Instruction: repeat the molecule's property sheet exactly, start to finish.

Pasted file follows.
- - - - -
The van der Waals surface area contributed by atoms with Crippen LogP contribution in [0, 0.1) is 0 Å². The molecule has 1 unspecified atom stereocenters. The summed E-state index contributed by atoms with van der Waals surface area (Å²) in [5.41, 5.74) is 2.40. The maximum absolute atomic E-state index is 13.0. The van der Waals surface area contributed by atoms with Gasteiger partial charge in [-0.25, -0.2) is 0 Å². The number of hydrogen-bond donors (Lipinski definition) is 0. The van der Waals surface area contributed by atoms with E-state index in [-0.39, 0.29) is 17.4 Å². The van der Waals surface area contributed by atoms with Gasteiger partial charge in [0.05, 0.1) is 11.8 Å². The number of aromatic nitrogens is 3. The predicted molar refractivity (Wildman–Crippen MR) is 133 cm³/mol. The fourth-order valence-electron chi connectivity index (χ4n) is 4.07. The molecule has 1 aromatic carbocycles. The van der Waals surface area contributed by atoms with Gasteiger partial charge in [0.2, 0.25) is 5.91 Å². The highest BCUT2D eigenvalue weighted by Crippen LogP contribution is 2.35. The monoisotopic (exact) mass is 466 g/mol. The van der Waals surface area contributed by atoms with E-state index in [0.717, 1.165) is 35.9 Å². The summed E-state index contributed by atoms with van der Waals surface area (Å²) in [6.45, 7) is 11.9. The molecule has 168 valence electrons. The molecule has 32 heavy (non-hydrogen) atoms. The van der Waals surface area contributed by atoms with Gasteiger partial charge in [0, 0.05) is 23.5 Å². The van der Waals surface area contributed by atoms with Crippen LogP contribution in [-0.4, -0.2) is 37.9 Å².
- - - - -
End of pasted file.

The van der Waals surface area contributed by atoms with Crippen LogP contribution in [0, 0.1) is 0 Å². The molecule has 1 unspecified atom stereocenters. The summed E-state index contributed by atoms with van der Waals surface area (Å²) in [5.41, 5.74) is 2.40. The maximum absolute atomic E-state index is 13.0. The van der Waals surface area contributed by atoms with Gasteiger partial charge in [-0.25, -0.2) is 0 Å². The number of hydrogen-bond donors (Lipinski definition) is 0. The van der Waals surface area contributed by atoms with E-state index in [-0.39, 0.29) is 17.4 Å². The van der Waals surface area contributed by atoms with Gasteiger partial charge in [0.05, 0.1) is 11.8 Å². The number of aromatic nitrogens is 3. The predicted molar refractivity (Wildman–Crippen MR) is 133 cm³/mol. The fourth-order valence-electron chi connectivity index (χ4n) is 4.07. The molecule has 1 aromatic carbocycles. The van der Waals surface area contributed by atoms with Gasteiger partial charge in [0.2, 0.25) is 5.91 Å². The highest BCUT2D eigenvalue weighted by Crippen LogP contribution is 2.35. The monoisotopic (exact) mass is 466 g/mol. The van der Waals surface area contributed by atoms with E-state index in [0.717, 1.165) is 35.9 Å². The summed E-state index contributed by atoms with van der Waals surface area (Å²) in [6.45, 7) is 11.9. The molecule has 168 valence electrons. The molecule has 32 heavy (non-hydrogen) atoms. The van der Waals surface area contributed by atoms with Gasteiger partial charge in [0, 0.05) is 23.5 Å². The van der Waals surface area contributed by atoms with Crippen LogP contribution in [-0.4, -0.2) is 37.9 Å².